Modesty will have to be checked at the door. You guessed it, this is done naked. I have been sprayed by both male and female technicians, and trust me, neither one was more comfortable than the other. In fact, it wasn’t even really that uncomfortable. For the Pro Universe, Jason and I were in the same room together while we got sprayed by a male technician. Picture that! Three dudes in a hotel room, two of them completely naked, just watching TV.

Since you will have to sleep in your color, some will be lost on clothing and bed linens. Touch ups are done prior to the show. Be warned – a spray tan is not a guarantee it will be perfect. This picture is proof of that. Not only was the spray tan blotchy, but it was incredibly (and embarrassingly) dark.

On the day of the show you will undoubtedly be up early, regardless of what time the show starts. Nerves, final preparation, color touch up, and meal timing will have you a jittery mess. Show start times vary, usually anywhere from 9:00am to 11:00am. Most promoters ask that you arrive an hour before the show starts in order to participate in a mandatory meeting. The meeting is where attendance is taken and the plan for the show is outlined. This is a very casual and very informal deal. A lot of people are already starting to get their pre-show meals in at this time so there is often a lot of rustling of food packaging. After the meeting it is time to head backstage to start pumping up in preparation of pre-judging.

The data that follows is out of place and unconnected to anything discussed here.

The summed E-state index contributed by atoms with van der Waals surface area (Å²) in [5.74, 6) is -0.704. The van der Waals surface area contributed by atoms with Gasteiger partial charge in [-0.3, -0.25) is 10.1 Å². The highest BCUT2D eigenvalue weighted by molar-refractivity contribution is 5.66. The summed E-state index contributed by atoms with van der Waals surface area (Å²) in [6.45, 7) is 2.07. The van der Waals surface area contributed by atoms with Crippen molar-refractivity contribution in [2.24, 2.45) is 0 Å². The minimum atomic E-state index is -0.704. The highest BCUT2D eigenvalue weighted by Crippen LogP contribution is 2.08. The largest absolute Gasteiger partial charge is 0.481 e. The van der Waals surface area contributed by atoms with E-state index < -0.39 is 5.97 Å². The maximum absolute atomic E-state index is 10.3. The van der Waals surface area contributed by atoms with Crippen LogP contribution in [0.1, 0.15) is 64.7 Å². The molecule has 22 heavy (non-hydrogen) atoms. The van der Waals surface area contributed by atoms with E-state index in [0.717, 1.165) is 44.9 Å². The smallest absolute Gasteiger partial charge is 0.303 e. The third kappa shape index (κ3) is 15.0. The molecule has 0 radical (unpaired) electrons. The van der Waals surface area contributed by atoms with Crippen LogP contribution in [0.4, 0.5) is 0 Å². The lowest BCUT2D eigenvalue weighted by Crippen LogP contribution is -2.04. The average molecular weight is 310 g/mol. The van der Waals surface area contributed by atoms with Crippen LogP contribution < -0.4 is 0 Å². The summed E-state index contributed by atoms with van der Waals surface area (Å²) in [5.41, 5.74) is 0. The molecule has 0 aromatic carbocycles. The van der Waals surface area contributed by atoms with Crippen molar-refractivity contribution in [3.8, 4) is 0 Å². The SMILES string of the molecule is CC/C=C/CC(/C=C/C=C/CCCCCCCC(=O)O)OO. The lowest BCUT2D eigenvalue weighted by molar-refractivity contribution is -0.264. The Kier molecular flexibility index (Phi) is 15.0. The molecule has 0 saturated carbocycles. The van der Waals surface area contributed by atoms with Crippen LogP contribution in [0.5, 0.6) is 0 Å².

Any decent show promoter will have a few pieces of weight equipment backstage for you to pump up with. This typically includes a bench or two, some lightweight dumbbells, and maybe even a bar and a couple of plates. The idea behind the pump up is to get the blood flowing and prepare your body to be displayed. You don’t want to do a complete workout and exhaust the muscle. You just want to warm the muscles up and get them ready to be flexed.

Pumping up will also get your veins to pop, a big bonus when on stage. Depending on your order to hit the stage, you could be backstage a while. You don’t want to pump up too soon, so you may be back there just hanging out. If you find you have a lot of time before you hit the stage, take the extra time to focus and get yourself mentally ready. Calm your nerves, focus on the goal, and get in the zone.

Pre-judging is the first part of the show. This is where you go before the judges and they run you through the mandatory poses. Despite what the name might suggest, you are actually judged at this time. The judges will run you through all of your poses, shuffle you around on stage, and grade you. All of your hard work and preparation comes down to this defining moment, so bring your A Game.

There are no words to describe the thoughts and feelings that race through your mind as you start to walk on stage. My legs seem to take me there with ease, but my mind has the brakes on, and I almost feel as though I am being pulled by a chain. Once out there everything changes, and all of a sudden it’s more an attitude of “Let’s do this!” The audience is actually barely visible, if at all, from on the stage. The lighting prevents you from seeing much further than the judges. I get so into my posing that if it weren’t for the shouting from the audience I wouldn’t even know they were there.